It’s interesting what I notice and how I feel after I went back to the U.S. for 6 months in between the traveling/living abroad life. This time, I want to document the daily minutiae of my life on the road more. So I’m going to try and take a photo of every single hotel room and place I stay in for the next 6 months.
At the train station, there was a room that was a waiting area only for ladies. I’m sure a place for women to have privacy, safety, and be able to care for their children or get a respite from public is greatly welcomed.
I like drinking milk tea in the afternoons. They serve it very hot in a little glass, and the glass is so hot, I don’t know how they pick it up. Or maybe I just need to toughen the F up a little.
Cheese Naan and butter Naan breads are so good its redunkulous. The vast majority of my meals consist of veggie curries and rice and Naan.
I grabbed my camera and a water bottle and took a walk last Sunday afternoon, getting lost on purpose. I walked for about three hours and found myself on a path that wound up and down the sea cliffs and beaches following the coastline heading north. I passed palm groves, shady meadows with cows, small rivers leading to the sea, grassy parks, and secluded black sand beaches. It was one of the most beautiful settings I’ve ever witnessed, and I was truly in the moment. Everything was green and blue. The sunlight reached inside me. I felt perfectly grateful just to be there and breathing. If I have only those moments, it will make the whole trip worth it.
By now, many of you know the term “Chicken Bus” to describe the common form of bus transportation in developing countries. But it occurred to me: since many parts of India are widely vegetarian, should we change the name from “chicken” bus to a more plant-based moniker? Soy Bus? Nah. I rode the Tofu Bus? Too Whole-Foodsy. How about the Curry Bus? Yeah, I like that one.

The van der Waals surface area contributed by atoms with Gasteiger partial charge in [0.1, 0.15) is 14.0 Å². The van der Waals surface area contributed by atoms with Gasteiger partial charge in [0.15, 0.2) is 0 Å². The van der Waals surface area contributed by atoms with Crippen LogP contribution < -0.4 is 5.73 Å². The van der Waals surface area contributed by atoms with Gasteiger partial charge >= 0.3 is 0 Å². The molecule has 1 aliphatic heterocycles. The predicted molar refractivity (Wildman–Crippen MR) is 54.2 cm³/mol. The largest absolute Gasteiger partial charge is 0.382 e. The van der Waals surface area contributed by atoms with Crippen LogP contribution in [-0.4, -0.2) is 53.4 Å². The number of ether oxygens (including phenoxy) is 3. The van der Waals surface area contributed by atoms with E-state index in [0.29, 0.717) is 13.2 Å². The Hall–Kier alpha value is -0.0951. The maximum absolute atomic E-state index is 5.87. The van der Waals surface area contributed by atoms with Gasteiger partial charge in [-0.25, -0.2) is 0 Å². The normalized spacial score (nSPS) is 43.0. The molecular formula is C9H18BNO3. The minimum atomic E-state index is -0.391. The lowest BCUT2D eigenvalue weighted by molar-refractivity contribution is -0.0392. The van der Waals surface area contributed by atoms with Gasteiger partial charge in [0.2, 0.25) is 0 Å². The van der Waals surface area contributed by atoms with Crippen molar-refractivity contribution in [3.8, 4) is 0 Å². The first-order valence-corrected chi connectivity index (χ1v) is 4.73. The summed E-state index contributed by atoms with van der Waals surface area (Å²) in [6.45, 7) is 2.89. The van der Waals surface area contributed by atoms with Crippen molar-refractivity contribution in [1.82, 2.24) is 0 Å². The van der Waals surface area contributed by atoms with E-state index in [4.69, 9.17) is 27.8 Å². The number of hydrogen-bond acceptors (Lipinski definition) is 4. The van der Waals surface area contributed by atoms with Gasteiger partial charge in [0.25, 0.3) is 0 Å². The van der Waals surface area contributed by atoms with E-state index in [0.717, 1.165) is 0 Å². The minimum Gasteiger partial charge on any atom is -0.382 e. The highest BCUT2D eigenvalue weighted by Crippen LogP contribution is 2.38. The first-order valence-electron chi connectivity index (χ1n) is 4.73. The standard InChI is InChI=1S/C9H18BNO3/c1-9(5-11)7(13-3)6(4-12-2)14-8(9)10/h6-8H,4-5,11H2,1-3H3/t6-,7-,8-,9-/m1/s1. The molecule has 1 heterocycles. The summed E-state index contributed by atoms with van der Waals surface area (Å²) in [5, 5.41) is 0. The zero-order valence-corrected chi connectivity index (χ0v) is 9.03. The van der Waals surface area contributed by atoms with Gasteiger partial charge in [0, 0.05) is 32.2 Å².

Like you see in many developing countries, vendors will all sell the exact same thing even though they’re all lined up together. I always tell my friends abroad - whether they’re beggars, street merchants, shopkeepers, or bar owners – to do something to differentiate themselves. I made friends with a Nepalese family in Varlkala who ran a shop and I told them they should serve free hot tea samples or have cultural dance shows or something to bring the tourists in, but of course they just look at me and smile and say: “So Sir Norm, you want to buy something?”
By the way, children work right along with the adults 10-14 hours a day or longer.
I hate goodbyes, so when I leave a place I don’t make a round of sappy and prolonged adieus, I just ghost. It’s better that way.
The few tourist restaurants that serve beers have to do so clandestinely, so they’ll sell you a liter bottle and then pour a bit into a coffee cup and hide the bottle under your table.
I’ve only had three beers I think in three weeks here. I had two small glasses of beer last night and I was buzzed! Hahaha. Then again, I’ve always been a lightweight.
I should read more but I’ve been watching a movie every night. I watched Bend it Like Beckham, Slum Dog Millionaire, and Million Dollar Arm while in India. Does that make me a racist? Or just a cultural retard?
You take off your shoes before you enter any shop, home, or religious site. It would be extremely rude and disrespectful to do otherwise.
Bathrooms have a drain in the floor so there are no shower pans in most countries. The shower falls right into the room and then the floor just drains. Good system, actually.
I bought a mango ice cream the other day and walked about ten steps with it when a little poor Indian kid asked me if I’d buy him ice cream, so I just handed it to him without getting even a bite and walked on. Haha
They love cricket here, as well as field hockey, and football (soccer) the #3 sport. They play cricket on the beach every morning.
There is nothing better than watching the joy of these people as they play in the ocean. They wade out in groups, laughing, pushing each other, holding hands in a group, and collectively yelling like they were on a roller coaster at every new wave that crashes into them. They do this for hours. It's purely golden. have seen no greater pure joy. When I close my eyes I can still hear their laughter over the windy sway of the waves.